There’s also not much storage, at least not in the conventional sense. There’s no trunk, but there is space behind the driver’s seat for a (very) small backpack. The amount of storage space there is inversely proportional to the length of the driver’s legs, as in it grows when the driver’s seat slides forward. Most of the storage is at the feet of the passenger, since their seat is offset further toward the rear of the vehicle. There’s a cutout there for trolley-style luggage, which we used and can confirm fits one typical carry-on bag. Then there’s the whole open area at the passenger’s feet where we’d toss a couple backpacks. There’s also a weirdly large amount of storage space above the dashboard in a set of three cutouts, and we’d often store water bottles or my wife’s purse up there.
The suspension is adequate but not the stuff of your dreams, though it handled some off-roading when the GPS inexplicably directed us onto a donkey road – see below. It’s definitely not the most comfortable suspension though, and otherwise the car feels quite basic. And that makes sense, since it was designed to be super-cheap to produce. That’s also why the front and rear are nearly identical except for the LED light colors. They share the same mold to cut down on cast. The doors are identical as well, which explains why the driver’s side has a suicide door. It’s the same thing as the passenger door and so they only have to have one set of door molds.
Other notes to frugality include the lack of conventional door handles. To open the door, you simply push the lock from the outside (no power locks) or pull a ribbon from the inside.
Charging the Citroën Ami can be an issue
The Citroën Ami was a lot of fun for us to use, despite its simple design and modest power. But the major issue for us was simply charging. I had checked in advance to ensure the island had several electric car charging stations, and it did. But when I arrived and picked up the Ami, I realized that didn’t matter since the car could only charge from a wall outlet, not from Level 2 public chargers.
There’s literally an electrical cable coming out of a hole in the door frame on the passenger side that lets the car plug in just like a toaster or electric kettle. It’s pretty funny the first time you see it.
The upside is that the small 5.5 kWh battery charges in 3 hours from empty or closer to 1.5 hours during typical charging stops with around half of the battery left. The problem for us was that we were staying at a hotel that didn’t have a garage with an outlet we could use to charge. It didn’t even have a garage, but rather a dirt parking lot outdoors.
That meant that we had to find our own charging solution on the go. Fortunately there is a single charging station on the entire island of Santorini with a wall outlet (and it also has a Level 2 charge outlet). It was installed by a lamp store who told me they put it in to attract more customers. If you’re ever visiting, go buy a lamp from them, they deserve it. We charged there several times, but also found charging at a Chinese restaurant, on a sidewalk, and by running an extension cord out of the hotel lobby a few times. Check it out in the video above.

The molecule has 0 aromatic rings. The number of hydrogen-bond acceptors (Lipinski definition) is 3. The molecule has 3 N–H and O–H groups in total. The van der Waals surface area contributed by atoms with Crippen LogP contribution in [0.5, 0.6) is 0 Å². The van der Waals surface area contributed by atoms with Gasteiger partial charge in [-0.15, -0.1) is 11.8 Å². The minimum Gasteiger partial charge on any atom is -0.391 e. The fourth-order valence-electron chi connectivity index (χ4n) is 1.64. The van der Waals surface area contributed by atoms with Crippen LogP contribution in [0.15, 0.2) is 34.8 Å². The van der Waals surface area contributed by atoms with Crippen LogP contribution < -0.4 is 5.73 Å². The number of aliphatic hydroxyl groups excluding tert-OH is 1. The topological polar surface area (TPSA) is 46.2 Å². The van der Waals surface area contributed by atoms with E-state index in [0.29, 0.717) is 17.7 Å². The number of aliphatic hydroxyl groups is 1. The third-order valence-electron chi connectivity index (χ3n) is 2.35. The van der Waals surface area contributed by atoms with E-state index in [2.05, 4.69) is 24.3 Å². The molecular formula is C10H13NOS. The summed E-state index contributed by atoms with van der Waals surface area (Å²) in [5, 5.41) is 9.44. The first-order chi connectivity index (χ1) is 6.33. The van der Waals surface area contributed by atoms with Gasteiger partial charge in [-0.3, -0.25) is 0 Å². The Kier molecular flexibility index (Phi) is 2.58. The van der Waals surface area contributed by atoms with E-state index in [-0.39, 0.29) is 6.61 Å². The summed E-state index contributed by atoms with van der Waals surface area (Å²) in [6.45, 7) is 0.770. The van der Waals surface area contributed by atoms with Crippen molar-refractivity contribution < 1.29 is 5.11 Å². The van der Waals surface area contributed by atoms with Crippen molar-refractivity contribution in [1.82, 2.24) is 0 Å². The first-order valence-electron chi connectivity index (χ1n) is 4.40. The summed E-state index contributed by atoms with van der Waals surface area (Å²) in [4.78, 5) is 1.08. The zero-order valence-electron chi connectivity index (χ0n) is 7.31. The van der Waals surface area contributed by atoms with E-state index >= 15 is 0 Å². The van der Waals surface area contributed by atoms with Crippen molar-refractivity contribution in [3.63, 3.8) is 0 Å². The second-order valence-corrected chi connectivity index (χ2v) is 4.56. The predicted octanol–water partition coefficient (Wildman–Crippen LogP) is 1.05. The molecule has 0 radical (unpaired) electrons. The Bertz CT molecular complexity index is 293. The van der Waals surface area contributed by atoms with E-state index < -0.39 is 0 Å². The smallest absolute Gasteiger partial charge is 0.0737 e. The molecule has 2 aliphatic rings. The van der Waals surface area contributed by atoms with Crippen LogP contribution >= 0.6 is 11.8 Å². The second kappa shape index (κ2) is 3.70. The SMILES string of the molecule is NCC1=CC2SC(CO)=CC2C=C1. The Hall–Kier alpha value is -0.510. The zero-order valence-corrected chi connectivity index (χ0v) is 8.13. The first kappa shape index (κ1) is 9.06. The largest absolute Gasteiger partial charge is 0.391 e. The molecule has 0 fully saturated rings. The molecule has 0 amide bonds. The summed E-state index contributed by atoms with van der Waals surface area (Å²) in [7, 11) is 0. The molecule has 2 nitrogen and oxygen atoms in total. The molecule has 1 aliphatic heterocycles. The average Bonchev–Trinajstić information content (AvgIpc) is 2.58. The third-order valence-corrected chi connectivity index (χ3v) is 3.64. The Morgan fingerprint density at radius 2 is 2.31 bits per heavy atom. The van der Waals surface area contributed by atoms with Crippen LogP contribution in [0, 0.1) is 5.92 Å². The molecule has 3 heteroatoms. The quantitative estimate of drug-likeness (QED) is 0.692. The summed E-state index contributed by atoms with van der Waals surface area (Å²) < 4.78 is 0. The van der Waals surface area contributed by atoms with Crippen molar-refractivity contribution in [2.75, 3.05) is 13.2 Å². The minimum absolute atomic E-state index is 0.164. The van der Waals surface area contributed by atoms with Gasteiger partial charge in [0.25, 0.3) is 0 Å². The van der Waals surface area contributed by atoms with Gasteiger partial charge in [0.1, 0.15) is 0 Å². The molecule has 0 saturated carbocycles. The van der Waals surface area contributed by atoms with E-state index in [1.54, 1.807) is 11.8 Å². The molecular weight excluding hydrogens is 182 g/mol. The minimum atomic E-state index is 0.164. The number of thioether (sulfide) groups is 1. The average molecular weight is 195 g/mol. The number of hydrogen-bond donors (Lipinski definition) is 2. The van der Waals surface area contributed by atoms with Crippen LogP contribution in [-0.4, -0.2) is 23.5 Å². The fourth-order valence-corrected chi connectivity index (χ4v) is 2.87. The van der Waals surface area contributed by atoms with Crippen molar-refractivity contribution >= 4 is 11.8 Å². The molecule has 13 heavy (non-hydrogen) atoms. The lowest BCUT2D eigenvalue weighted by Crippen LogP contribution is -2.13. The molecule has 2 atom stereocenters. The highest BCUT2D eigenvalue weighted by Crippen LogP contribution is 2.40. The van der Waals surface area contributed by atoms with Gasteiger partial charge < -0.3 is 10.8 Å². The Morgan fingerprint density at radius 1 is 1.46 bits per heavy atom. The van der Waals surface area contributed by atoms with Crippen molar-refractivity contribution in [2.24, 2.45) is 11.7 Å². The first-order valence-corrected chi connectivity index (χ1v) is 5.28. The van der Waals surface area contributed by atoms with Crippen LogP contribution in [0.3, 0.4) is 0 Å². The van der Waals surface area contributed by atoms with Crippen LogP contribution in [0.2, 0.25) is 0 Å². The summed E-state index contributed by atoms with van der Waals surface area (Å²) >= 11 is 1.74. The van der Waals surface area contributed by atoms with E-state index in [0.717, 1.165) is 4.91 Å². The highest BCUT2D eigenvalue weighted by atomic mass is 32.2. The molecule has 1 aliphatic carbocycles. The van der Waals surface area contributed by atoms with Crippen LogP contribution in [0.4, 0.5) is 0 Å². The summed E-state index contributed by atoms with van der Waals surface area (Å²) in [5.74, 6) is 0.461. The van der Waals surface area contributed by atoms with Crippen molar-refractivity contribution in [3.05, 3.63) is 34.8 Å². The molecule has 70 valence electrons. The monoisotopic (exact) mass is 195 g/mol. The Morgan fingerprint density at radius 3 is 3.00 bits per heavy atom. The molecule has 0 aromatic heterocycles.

If you own an Ami and have your own garage or other place to park that has an outlet available, you’ll never have to worry about it. I doubt you’ll ever go more than 75 km in a day. If we could have charged in a hotel garage, this wouldn’t have been an issue. But if you’re an apartment dweller or otherwise don’t have a charging location, this could be a hurdle. One solution would be to use an adapter for typical charging stations, though it’s not an ideal solution.
One note on charging: like many electric vehicles, the Citroën Ami doesn’t have regenerative braking when the battery is full. It’s a safety feature to prevent someone from overcharging the battery if going down a hill right after charging.
Which is what I did once, and accidentally discovered that the Ami can get up to at least 73 km/h (45 mph) on a downhill when regeneration is disabled. With nothing to prevent the motor from freewheeling, I was grinning ear to ear while racing down a long straight road for the coast, racking up an ever higher number on the tiny dashboard.
Normally the motor would enter regen after surpassing 45 km/h, even on a downhill. Until then, my highest score on a downhill had been 47 km/h. But if you ever have the chance of charging at the top of a big hill, you can try to beat my all-time best of 73 km/h!
In summary, I would totally buy one
Even as someone who much prefers to be on a two-wheeler, I would buy a Citroën Ami if it was available in my country. It’d be good for those times when I just need to use a car for something.
My 33 kg (72 lb.) dog doesn’t fit on my e-bike, my wife doesn’t always want to ride on my scooter, and sometimes it’s raining like crazy and I don’t feel like riding. A tiny, low-cost car-like vehicle such as this would solve those types of problems. And when I’m not using it, it doesn’t take up more space than it needs to.
But alas, Citroën hasn’t brought the Ami to my country, and so I’ll have to be content with this experience of renting one. Which by the way, I got mine from Pyrgo on Santorini, and I’d definitely recommend it if you ever visit the island. And I’m not just saying that so they hopefully won’t charge my credit card extra when they see the donkey road I took it on and that I didn’t register my wife as a second driver.
It was definitely fun as a vacation rental, but I wish I saw more of them on the roads everyday replacing oversized cars in cities.